How did the Trump campaign use the results of their number-crunching?
Firstly to address voters directly. Bloomberg quotes an un-named source: “if the New York Times and cable news mattered, he would be at 1 percent in the polls…. Trump supporters really don’t have a media outlet where they feel they’re represented — CNN has gone fully against Trump, MSNBC is assumed to be against Trump, and Fox is somewhere in the middle. What we found is that our people have organized incredibly well on the web. Reddit literally had to change their rules because it was becoming all Trump. Growing the digital footprint has really allowed us to take his message directly to the people.”
Secondly to decide where to appear and what messages to emphasise.
Thirdly, as well as deciding where to appear and what messages to emphasise, “Trump’s campaign has devised another strategy, which, not surprisingly, is negative. Instead of expanding the electorate, Bannon and his team are trying to shrink it. “We have three major voter suppression operations under way,” says a senior official. They’re aimed at three groups Clinton needs to win overwhelmingly: idealistic white liberals, young women, and African Americans. Trump’s invocation at the debate of Clinton’s WikiLeaks e-mails and support for the Trans-Pacific Partnership was designed to turn off Sanders supporters. The parade of women who say they were sexually assaulted by Bill Clinton and harassed or threatened by Hillary is meant to undermine her appeal to young women. And her 1996 suggestion that some African American males are “super predators” is the basis of a below-the-radar effort to discourage infrequent black voters from showing up at the polls—particularly in Florida.”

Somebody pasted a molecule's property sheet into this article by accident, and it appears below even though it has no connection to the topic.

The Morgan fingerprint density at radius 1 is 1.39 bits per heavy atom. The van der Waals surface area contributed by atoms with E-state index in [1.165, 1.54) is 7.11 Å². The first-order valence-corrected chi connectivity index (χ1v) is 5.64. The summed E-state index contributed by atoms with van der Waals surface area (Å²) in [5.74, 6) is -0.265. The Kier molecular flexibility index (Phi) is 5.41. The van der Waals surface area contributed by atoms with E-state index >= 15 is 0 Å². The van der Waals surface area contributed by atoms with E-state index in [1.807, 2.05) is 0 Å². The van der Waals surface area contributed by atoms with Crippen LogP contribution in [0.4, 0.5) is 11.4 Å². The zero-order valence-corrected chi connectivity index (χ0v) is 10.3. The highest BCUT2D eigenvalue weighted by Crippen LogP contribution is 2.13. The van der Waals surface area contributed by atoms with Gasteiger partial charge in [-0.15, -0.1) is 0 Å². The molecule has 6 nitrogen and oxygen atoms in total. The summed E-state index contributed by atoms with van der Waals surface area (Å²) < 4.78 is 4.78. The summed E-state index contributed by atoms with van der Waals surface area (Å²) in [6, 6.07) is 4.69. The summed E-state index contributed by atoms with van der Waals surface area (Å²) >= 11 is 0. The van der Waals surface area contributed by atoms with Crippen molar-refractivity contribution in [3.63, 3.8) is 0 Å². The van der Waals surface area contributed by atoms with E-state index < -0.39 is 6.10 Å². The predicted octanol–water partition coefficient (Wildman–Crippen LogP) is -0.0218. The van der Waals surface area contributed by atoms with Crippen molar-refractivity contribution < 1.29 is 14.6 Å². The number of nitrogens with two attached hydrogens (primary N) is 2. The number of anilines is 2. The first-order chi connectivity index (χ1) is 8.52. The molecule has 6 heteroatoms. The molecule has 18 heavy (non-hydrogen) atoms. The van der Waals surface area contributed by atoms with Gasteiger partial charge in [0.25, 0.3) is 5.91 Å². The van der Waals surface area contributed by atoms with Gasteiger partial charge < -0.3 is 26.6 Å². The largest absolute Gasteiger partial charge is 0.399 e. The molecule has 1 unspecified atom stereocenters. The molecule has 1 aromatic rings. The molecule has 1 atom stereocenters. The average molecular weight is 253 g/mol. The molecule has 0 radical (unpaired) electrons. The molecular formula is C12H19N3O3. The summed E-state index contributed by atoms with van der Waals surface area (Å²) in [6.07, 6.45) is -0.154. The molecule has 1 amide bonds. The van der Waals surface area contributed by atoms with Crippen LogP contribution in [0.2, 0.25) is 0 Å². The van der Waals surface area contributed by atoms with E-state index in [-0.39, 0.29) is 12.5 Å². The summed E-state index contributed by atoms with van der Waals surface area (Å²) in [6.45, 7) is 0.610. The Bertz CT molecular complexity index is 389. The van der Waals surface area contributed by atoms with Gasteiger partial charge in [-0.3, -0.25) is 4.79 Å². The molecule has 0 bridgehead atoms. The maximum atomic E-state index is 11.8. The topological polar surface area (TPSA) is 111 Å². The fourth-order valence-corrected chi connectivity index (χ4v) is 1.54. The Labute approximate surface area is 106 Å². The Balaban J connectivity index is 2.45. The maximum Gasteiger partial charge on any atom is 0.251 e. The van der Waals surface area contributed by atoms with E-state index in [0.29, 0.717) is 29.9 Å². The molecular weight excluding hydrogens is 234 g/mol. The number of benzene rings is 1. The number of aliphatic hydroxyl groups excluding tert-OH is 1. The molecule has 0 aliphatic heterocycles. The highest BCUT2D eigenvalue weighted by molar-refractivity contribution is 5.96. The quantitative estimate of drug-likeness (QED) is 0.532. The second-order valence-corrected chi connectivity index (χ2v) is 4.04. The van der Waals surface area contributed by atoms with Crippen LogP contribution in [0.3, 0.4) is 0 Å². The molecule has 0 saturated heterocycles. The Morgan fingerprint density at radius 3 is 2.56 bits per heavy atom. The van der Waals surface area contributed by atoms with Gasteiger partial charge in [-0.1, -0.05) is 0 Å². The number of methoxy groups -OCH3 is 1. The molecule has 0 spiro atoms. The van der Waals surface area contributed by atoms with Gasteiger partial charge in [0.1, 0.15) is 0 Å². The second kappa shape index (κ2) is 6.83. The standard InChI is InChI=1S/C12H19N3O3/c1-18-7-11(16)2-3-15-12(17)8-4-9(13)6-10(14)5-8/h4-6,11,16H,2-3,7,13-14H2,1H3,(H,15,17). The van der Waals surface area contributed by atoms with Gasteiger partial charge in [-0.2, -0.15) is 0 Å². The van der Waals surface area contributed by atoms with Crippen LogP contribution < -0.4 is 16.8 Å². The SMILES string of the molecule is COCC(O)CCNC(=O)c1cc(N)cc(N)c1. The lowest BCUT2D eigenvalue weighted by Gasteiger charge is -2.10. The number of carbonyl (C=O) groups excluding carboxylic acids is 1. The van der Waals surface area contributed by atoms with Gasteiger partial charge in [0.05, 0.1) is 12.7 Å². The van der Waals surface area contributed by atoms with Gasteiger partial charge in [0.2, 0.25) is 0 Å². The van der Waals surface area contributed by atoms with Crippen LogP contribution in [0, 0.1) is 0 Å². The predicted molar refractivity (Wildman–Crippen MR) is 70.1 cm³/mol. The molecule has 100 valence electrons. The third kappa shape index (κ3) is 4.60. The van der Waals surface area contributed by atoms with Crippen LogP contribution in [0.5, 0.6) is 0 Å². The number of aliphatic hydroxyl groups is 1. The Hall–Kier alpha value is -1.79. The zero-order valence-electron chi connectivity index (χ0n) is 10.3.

An essay by David Faro says: “”Donald Trump’s victory … crisply illustrates some key behavioural concepts. The content and language Trump employed triggered a host of emotions such as fear and anger. His campaign also emphasised one of the great behavioural triggers – uncertainty.” Examples are: